RAID recovery is a process of recovering data from a RAID array which may not be functional because of a number of reasons e.g. controller problem or hard drive failure. Here are 3 mistakes which you can make during RAID recovery to make you look dumb:
Doing RAID recovery when it’s not needed
This is one of the most common mistakes that most users make in data recovery. This is very common after a user happens to hear about RAID recovery technique and arrays and he/she thinks that his system has RAID. Having little knowledge about RAID makes most people have a misconception of the recovery process and hence makes a mistake of doing RAID recovery. In most cases, most people can’t differentiate system failure from RAID failure because they have little knowledge of this technology. Therefore, they tend to apply RAID recovery instead of file system recovery procedures which makes them look dumb because they don’t know what they are doing.
Using wrong RAID type
The second mistake in RAID recovery is confusing different types of RAID during recovery. This also happens to skilled technicians who have intense knowledge in RAID recovery. RAIDO and JBOD (Just a Bunch of Disks) are the most confused when doing RAID recovery when a system has failed. However, you should know that a lot of errors might arise when you confuse RAID 5 from RAID 10 during recovery. This is common because RAID recovery software cannot distinguish RAID 5 when one disk is missing in RAID 10.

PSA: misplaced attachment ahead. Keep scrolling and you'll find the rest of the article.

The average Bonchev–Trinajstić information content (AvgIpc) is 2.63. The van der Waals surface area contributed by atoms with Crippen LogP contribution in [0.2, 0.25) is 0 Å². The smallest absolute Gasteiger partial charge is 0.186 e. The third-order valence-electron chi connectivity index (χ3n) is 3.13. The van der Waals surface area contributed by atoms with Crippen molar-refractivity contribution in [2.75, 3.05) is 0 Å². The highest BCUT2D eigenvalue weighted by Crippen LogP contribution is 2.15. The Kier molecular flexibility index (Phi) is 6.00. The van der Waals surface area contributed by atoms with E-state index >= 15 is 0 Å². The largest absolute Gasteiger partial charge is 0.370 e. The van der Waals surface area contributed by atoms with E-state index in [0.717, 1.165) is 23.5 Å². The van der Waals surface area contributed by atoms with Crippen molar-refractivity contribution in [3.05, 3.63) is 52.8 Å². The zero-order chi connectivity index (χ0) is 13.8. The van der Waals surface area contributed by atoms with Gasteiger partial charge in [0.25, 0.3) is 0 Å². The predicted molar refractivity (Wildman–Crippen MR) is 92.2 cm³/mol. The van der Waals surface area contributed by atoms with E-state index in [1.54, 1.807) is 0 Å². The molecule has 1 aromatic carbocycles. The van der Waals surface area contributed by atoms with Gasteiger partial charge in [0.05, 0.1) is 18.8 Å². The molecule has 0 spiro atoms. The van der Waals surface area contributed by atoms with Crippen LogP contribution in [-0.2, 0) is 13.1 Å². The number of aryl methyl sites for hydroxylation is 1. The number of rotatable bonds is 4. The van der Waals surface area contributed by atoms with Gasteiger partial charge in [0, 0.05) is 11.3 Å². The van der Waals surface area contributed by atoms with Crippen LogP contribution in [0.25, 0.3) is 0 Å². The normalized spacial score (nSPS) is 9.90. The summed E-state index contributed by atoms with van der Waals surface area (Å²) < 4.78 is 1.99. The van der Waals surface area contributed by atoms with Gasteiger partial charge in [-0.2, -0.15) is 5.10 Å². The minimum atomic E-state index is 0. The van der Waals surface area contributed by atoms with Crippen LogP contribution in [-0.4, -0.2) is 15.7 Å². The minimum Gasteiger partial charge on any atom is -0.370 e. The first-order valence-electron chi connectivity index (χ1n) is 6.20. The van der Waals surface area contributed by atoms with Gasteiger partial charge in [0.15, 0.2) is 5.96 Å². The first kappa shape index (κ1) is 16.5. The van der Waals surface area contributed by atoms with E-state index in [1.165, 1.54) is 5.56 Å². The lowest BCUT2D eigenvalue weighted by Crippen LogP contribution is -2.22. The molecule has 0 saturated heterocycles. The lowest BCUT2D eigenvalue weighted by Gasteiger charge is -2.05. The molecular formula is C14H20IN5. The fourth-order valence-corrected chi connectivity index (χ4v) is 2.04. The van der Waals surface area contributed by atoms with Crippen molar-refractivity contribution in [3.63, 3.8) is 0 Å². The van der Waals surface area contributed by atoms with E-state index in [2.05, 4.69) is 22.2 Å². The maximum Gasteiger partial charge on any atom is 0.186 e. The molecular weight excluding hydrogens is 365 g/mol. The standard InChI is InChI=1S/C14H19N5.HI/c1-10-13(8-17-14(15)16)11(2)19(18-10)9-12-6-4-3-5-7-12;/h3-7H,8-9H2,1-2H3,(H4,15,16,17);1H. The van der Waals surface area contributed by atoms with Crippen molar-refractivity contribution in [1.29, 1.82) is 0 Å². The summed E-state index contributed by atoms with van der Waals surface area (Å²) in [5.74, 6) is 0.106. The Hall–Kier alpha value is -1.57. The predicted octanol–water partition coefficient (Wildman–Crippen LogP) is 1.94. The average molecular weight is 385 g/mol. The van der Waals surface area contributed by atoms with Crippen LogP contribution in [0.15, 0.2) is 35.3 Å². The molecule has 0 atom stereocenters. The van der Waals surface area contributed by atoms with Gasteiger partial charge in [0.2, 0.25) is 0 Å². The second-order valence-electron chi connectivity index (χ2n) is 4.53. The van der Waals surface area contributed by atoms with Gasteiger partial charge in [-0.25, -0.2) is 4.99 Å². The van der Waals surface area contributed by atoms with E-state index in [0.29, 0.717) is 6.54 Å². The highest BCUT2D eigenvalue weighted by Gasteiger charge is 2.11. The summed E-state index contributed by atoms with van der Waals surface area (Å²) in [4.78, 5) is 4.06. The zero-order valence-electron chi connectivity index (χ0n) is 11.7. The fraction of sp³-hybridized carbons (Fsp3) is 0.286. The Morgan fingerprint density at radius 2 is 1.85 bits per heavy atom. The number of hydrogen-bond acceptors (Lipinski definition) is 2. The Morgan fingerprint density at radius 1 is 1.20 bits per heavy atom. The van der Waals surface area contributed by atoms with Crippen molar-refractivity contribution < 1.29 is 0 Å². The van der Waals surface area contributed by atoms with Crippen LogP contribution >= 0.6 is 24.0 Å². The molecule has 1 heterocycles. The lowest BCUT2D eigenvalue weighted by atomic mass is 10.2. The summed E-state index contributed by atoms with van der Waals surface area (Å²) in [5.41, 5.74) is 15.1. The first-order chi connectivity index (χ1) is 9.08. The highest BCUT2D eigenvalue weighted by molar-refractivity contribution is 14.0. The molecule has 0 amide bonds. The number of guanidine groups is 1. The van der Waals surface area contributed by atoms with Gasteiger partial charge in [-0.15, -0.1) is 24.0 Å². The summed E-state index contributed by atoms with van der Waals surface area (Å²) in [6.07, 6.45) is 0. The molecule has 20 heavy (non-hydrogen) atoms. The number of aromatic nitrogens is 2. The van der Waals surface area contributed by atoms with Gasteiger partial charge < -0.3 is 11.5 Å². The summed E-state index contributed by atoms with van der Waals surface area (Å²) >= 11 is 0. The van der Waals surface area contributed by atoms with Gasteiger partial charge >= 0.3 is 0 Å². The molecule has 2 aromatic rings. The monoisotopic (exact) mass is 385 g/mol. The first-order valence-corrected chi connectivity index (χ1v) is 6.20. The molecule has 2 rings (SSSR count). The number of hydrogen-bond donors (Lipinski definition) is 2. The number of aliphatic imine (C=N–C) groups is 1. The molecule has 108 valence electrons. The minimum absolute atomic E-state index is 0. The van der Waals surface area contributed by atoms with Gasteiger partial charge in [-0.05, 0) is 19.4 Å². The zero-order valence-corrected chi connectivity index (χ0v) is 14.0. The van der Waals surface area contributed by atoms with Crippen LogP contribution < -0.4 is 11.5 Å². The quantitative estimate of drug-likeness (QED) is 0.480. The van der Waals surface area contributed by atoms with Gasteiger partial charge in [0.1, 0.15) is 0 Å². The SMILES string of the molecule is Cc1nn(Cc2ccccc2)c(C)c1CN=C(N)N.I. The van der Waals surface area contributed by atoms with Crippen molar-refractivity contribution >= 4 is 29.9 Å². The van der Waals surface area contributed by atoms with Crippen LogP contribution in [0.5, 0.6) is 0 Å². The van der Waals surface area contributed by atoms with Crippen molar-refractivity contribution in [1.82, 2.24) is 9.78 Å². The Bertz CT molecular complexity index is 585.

After confusing the RAID type, you should not get very worried because RAID is read-only and hence your system will operate normally. The only shortcoming of using the wrong array type is getting the wrong RAID configuration in your system because RAID arrays have specific configurations to a certain system. To help you avoid this mistake, you can follow the following tips:
- If you’ve only two disks, they can only be JBOD, RAIDO or RAID 1.
- JBOD cannot be ruled out in RAID recovery if you’ve several disks.
- RAID is never created on a single disk. If you’ve only one disk, it is certainly a non-RAID system.
- If you’ve three disks, they cannot be used for a RAID 6 or RAID 10 recovery process.
- Before initiating a recovery process, check the motherboard manual to know the levels it can support because common motherboards do not support heavy RAID levels.
Using wrong parameters to rebuild a RAID
Rebuilding in recovery is a standard procedure which is usually performed after a failed disk is replaced in RAID 5, RAID 6 or RAID 10. Some people usually tend to force the array online using default parameters or guessing the previous set up after a problem has occurred. In most cases, some controllers tend to start rebuilding if the array is forced online. This may render it impossible to recover your data if you used the wrong parameters during the rebuild. It gets even worse as rebuilding takes place is a short period of time and even if you cancel the synchronization process, you will have already lost a lot of data that you will never recover.
To avoid making this mistake and losing your data, you can back up all your array member disks before you start RAID rebuild. Alternatively, you can opt to copy only the important data using a read-only software for back up.